+Comment Oracle is refocusing its FS1 storage array into its own public cloud away from on-premises sales.
The FSI-2 was introduced in September 2014 as a sort of redesigned Pillar Axiom. It was a hybrid flash/disk array in a rack with dual active/active controllers, fans, power, and non-volatile mirrored cache. It scaled to 912TB of flash, and up to 2.9PB of combined flash and disk capacity.
An all-flash FS1 arrived a year later, scaling from 2TB to 912TB. This seemed to be an FS1-2 with its disk drive enclosures taken away and a 30 x 2U drive enclosure scale-up scheme retained.
Since then the push/pull effort by Oracle to get its on-premises customers to move to the Oracle Cloud has intensified. This is partly in response to drooping Oracle hardware sales as customers chose commodity-proced competing x86 server/storage kit and partly because of the steady ascent of AWS and Azure into enterprise database processing credibility.
Asked about the FS1, an Oracle spokesperson told us: "The product is being internally focused on Oracle’s Cloud moving forward."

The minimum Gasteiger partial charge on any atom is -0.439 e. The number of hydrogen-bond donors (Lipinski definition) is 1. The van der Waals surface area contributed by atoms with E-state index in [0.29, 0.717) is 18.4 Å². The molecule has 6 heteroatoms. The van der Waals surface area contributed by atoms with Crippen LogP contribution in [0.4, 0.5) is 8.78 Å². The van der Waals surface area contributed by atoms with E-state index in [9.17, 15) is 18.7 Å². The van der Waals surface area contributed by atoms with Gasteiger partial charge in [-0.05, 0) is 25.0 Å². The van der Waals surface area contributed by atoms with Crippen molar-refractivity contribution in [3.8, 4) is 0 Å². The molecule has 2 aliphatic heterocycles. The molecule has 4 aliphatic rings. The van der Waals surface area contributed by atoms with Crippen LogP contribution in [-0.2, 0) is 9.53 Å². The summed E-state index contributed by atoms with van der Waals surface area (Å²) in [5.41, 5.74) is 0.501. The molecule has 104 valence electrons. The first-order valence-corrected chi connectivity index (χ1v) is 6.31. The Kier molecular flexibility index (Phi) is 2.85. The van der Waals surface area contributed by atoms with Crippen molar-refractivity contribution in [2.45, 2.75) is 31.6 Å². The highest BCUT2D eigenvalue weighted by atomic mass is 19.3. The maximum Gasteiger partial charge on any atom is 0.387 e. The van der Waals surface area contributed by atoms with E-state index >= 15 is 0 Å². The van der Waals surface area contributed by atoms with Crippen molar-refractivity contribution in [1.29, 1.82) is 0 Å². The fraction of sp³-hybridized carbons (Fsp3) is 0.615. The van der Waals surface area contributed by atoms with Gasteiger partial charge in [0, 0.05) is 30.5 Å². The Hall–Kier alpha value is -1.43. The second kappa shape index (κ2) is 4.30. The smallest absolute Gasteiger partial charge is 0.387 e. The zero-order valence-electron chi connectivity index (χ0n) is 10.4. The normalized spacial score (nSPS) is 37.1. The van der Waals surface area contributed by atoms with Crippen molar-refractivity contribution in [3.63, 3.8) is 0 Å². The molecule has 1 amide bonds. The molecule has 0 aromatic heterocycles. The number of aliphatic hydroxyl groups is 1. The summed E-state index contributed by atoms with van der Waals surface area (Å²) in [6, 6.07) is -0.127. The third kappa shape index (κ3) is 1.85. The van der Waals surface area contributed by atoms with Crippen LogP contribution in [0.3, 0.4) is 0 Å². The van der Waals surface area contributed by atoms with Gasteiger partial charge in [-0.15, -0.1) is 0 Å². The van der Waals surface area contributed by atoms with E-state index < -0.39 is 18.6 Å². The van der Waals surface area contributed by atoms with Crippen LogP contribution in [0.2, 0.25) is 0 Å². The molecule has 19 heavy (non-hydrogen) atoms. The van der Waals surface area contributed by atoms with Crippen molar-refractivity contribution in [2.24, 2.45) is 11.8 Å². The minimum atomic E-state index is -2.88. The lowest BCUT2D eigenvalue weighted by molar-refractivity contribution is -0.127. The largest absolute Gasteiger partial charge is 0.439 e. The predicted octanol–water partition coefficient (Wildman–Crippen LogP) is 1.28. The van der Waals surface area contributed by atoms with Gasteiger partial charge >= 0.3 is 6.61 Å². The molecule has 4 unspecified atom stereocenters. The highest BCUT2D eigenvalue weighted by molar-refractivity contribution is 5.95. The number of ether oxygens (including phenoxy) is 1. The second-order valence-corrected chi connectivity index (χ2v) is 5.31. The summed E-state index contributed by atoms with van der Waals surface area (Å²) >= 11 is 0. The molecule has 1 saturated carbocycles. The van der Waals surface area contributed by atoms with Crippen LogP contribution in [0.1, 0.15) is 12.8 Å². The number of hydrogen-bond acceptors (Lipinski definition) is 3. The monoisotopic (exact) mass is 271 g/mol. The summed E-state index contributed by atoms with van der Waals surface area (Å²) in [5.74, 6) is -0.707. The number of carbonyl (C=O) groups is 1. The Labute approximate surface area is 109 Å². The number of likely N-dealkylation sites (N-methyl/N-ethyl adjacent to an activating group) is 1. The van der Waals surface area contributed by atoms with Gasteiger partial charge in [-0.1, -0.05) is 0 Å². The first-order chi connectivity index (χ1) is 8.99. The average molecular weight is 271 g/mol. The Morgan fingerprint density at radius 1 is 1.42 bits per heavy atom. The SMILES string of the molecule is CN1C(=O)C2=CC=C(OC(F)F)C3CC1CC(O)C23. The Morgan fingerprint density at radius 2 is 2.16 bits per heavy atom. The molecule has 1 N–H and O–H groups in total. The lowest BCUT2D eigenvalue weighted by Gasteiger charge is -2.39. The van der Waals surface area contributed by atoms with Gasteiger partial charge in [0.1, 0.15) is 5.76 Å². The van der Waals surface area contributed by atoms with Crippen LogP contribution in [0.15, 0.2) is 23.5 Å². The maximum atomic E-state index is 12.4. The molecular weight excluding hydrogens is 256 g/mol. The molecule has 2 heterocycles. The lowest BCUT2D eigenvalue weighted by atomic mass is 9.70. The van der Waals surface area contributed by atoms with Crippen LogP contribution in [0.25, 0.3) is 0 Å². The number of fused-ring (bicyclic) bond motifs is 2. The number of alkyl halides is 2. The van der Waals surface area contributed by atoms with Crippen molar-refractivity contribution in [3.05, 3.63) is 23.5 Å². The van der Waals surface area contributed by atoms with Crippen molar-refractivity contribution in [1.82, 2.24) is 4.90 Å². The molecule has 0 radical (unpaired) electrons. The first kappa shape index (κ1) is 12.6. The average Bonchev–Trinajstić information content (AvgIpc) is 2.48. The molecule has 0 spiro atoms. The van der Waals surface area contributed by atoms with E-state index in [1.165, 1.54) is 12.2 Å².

If Oracle customers are going to move to the public cloud then Oracle wants make sure they move to its own public cloud. This March 2017 chart shows the diverging trends between hardware and the cloud in Oracle's revenues over the past few quarters.
At the time, we wrote: "The FS1 flash-based SAN array is going to start meeting competing products using NVMe drives and very fast server fabric interconnects, such as NVMe over fabrics. It also faces a need to operate in a world of server SANs with 3D XPoint storage-class memory or similar tech."
It would appear Oracle has decided to turn away from the on-premises all-flash array competition with the FS1 and refocus it. The product is still on Oracle's engineered hardware products webpage but its "learn more about" details link results in a "We can't find the page you were looking for" message.
Other incumbent storage hardware suppliers are finding revenues from on-premiuses all-flash array sales are growing; witness Dell EMC, HPE, IBM, NetApp and Pure, as some examples of that. Once again Oracle is bucking a trend because it sees the future differently from them. Care to bet against Larry, guys? ®